4. Leave it as is (this would be for retailers who have no other option) and highlight your other competitive differentiators.

2. Having to create a new user account (too complicated checkout process)

It has to be easy for customers to checkout. Providing a smooth and seamless customer shopping experience is not an aspiration nowadays; it’s a necessity.

Although collecting information about your customers is important for further marketing activities, forcing them to create an account to buy items is a bad idea. It’s an additional step and not all customers are willing to make it.

There are two solutions to address this issue and still have an opportunity to get the information you need for retargeting.

  • Consider using a social login feature or the express checkout.
  • Let purchasers buy as guests and, at the confirmation stage, ask for information you need, like email, consent to send marketing messages, etc. You could even ask them to finish creating their customer account at this step and can promote reasons for doing so (e.g., saving order history, receiving order updates).

Check out this article from our partner, Bigcommerce, on how to optimize your checkout process.

3. Security concerns

While customers are comfortable shopping online with well-known retailers, a lack of consumer confidence can creep in when it comes to newer, or smaller, online retailers. In these situations, customers may not feel confident providing their personal information.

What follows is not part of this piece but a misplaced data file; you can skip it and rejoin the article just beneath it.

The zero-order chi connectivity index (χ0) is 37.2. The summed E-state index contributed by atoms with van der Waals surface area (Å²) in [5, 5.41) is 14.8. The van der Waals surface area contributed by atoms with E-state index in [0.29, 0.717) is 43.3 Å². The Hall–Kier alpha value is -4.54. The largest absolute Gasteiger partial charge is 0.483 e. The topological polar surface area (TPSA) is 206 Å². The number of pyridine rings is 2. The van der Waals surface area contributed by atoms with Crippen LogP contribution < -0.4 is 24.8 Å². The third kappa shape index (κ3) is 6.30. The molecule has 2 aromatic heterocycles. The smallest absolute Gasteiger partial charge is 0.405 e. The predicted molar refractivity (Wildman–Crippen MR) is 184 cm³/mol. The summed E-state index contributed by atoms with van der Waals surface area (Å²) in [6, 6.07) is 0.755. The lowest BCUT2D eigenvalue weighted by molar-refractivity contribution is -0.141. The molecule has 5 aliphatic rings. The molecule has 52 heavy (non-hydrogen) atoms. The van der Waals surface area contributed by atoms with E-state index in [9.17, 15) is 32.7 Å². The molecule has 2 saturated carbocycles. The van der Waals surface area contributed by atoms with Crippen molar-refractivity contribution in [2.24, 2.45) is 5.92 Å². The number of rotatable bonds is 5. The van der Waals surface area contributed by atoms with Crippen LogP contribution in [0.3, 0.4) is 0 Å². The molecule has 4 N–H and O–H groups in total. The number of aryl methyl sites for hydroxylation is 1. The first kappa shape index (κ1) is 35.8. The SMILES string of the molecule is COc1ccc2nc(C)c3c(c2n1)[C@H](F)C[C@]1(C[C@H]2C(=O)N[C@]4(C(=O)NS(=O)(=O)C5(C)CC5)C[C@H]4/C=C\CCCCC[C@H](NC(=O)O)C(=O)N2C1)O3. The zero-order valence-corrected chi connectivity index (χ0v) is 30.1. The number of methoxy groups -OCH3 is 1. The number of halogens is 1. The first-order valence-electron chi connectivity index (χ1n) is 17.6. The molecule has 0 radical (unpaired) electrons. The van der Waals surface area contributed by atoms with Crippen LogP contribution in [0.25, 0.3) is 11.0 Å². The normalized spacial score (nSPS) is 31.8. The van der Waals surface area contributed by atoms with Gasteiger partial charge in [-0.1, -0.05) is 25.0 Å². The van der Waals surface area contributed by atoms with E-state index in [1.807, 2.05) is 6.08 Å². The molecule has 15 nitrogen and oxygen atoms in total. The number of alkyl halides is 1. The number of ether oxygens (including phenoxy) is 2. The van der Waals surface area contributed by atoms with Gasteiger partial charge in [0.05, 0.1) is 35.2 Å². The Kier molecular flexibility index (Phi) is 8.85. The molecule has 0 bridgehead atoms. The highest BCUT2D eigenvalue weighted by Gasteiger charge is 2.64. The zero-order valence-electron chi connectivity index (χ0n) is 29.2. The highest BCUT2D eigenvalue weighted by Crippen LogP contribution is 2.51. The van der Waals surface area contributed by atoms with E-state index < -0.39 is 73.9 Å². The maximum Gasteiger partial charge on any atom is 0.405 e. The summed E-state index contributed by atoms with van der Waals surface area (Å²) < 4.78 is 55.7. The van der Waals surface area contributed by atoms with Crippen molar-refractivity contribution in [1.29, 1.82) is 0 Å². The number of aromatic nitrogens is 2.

While it is a good practice for all, lesser-known retailers should look to follow PCI compliance guidelines. This includes displaying security badges, social proof, physical address, and a phone number. Following these practices can help reassure customers that their credit card data will remain secure.

4. No express shipping available

Online shoppers are sensitive to the price and speed of shipping—with the vast majority of them expecting standard shipping to be free. However, if they need items for tomorrow’s celebration, they will be willing to pay extra for that. Offering expedited shipping services to meet customers’ needs can help reduce abandonment rates.

5. Returns policy

Surveys show a generous return policy would encourage 66% of shoppers to buy more. According to the National Retail Federation , 22% of customers back out of the purchase because of a poor return policy. So this is something, retailers shouldn’t underestimate while considering the shopping experience with their brands.

If your return policy is better than your competitions’, use it as your trump card—especially if you offer free shipping. While 90% of consumers “highly-value” free returns, 51% of consumers say they would outright avoid purchasing from online retailers that don’t offer it. Be sure to emphasize it on the site and clearly communicate it in your cart abandonment messages.

Things you can do to recover abandoned carts

Even after optimizing the shopping experience and the checkout page, cart abandonment will still happen. This is where developing a shopping cart recovery strategy is essential.

In addition to the ones already addressed, the other cart abandonment reasons on the list, like “high costs,” “was conducting research to buy later,” and “couldn’t find the coupon code” can be addressed by properly setting up communication after the customer leaves the site. All these obstacles can be at least partially solved with email and SMS reminders and through retargeting. Let’s take a closer look at these tactics.